Interestingly, when we augmented the leaf and petal data to investigate the leaf and petal allometry covariation, the results showed that negatively correlated changes in leaf and petal size provided the largest component of allometric variation among MAGIC lines. The QTLs on chromosome 3 for Leaf4-Petal.PC1 overlapped with QTLs for Leaf4.PC1 with the smallest leaf size and the largest petal size in the Can-0 accession allele. This indicated that the locus positively regulating fourth leaf size also negatively regulated petal size. The QTL on chromosome 2 for Leaf4-Petal.PC3 overlapped with Leaf4.PC2 and Petal.PC2 with the widest leaf and petal in the Ler-0 accession allele, which indicated that the locus positively regulated both the leaf and petal width. The QTL on chromosome 2 for Leaf4-Petal.PC4 was identical to the QTL for Petal.PC2 with the same accession allelic effects distribution. Moreover, the QTL on chromosome 5 was identical to the QTL for Petal.PC2 with uncorrelated allelic effects distribution. In Leaf7-Petal.PC4, the QTL on chromosome 2 was identical to the QTL for Leaf7.PC2 and overlapped with the ER locus for Petal.PC2 with the maximum allelic effects in the Ler-0 accession. Two QTLs on chromosome 5 for Leaf7-Petal.PC4 overlapped with the QTL for Petal.PC2, and the overlapping QTLs LF7PE_4.6 and PE_2.9 both obtained the minimum values in the Ws-2 accession. In addition to these overlapping QTLs with leaf or petal allometry, others did not overlap and may have been independent loci for leaf and petal covariation.

Leaf and petal allometry coordinated with local adaption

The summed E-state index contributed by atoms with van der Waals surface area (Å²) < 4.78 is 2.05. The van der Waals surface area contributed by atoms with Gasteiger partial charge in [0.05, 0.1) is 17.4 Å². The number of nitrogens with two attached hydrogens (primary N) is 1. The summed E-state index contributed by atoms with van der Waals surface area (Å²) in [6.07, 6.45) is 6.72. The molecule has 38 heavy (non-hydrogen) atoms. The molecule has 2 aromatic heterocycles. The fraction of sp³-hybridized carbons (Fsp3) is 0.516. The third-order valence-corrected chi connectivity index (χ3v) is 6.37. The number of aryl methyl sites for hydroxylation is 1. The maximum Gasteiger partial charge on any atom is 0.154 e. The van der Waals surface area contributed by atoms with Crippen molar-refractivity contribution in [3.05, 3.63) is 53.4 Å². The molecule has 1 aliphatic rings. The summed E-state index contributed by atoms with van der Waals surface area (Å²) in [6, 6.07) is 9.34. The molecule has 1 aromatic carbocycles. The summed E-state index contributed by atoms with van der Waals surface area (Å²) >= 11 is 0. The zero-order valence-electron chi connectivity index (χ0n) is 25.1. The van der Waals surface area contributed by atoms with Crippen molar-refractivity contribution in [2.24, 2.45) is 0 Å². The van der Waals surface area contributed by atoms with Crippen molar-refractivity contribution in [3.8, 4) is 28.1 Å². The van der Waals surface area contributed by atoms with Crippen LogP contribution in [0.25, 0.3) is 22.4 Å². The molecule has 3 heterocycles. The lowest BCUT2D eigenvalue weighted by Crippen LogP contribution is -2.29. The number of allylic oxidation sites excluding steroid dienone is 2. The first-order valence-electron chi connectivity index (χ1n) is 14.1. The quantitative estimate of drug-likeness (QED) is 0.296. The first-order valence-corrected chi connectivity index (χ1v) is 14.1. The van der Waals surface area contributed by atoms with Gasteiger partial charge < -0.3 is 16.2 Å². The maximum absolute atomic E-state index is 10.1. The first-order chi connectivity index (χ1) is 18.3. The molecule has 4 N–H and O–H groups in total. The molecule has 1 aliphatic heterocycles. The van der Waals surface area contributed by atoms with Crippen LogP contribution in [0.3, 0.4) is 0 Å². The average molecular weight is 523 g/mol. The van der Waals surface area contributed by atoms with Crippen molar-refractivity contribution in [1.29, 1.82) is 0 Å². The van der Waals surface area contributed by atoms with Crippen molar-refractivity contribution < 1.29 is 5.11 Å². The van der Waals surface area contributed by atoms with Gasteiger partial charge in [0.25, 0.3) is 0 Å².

Additionally, life-history traits, such as days to bolting, days to flower, rosette leaf number, branch number, and stem height, were also measured in the MAGIC lines. As many significant phenotype correlations were found (Fig. 2), there were overlapping QTLs that could be used to explain the genetic correlation. After QTL mapping for these life-history traits (Fig. 5, Supplementary Tables 8 and 9, Supplementary Figure 9), the QTLs for the life-history traits and for the leaf and petal allometry model were compared (Supplementary Figure 10). In Leaf4.PC1, QTL LF4_1.1 overlapped with one linked QTL, RN.6, for rosette leaf number and showed the same allelic effects distribution with the maximum value in the Po-0 accession. In Leaf7.PC2, QTL LF7_2.1 on chromosome 2 (~ 11.2 Mb) overlapped with three linked QTLs (DF.4, DF.5, and DF.6) for days to flower, with the highest value found in the Bur-0 accession allele. In Petal.PC1, two QTLs, PE_1.2 on chromosome 1 (~ 16.9 Mb) and PE_1.3 on chromosome 4 (~ 0.05 Mb), overlapped with the QTLs RN.1 and RN.9 separately for rosette leaf number with uncorrelated allelic effects distribution. In Petal.PC2, there were four QTLs overlapping with the QTLs for days to bolting. Among these QTLs, the QTLs PE_2.2 and PE_2.3 on chromosome 1 overlapped with QTL DB.1, with the maximum value in the Po-0 accession allele. Moreover, PE_2.9 on chromosome 5 overlapped with DB.6, with a maximum value in the Can-0 accession allele. Others showed uncorrelated allelic effects distribution. There were also four QTLs for Petal.PC2 that overlapped with the QTLs for days to flower, and all showed uncorrelated allelic effects distribution. The overlapping QTLs for leaf and petal allometry with life-history traits provided a genetic basis in the correlation analysis. This colocalization may have resulted from pleiotropy or tightly linked causal genes, which indicated genetic integration among all traits.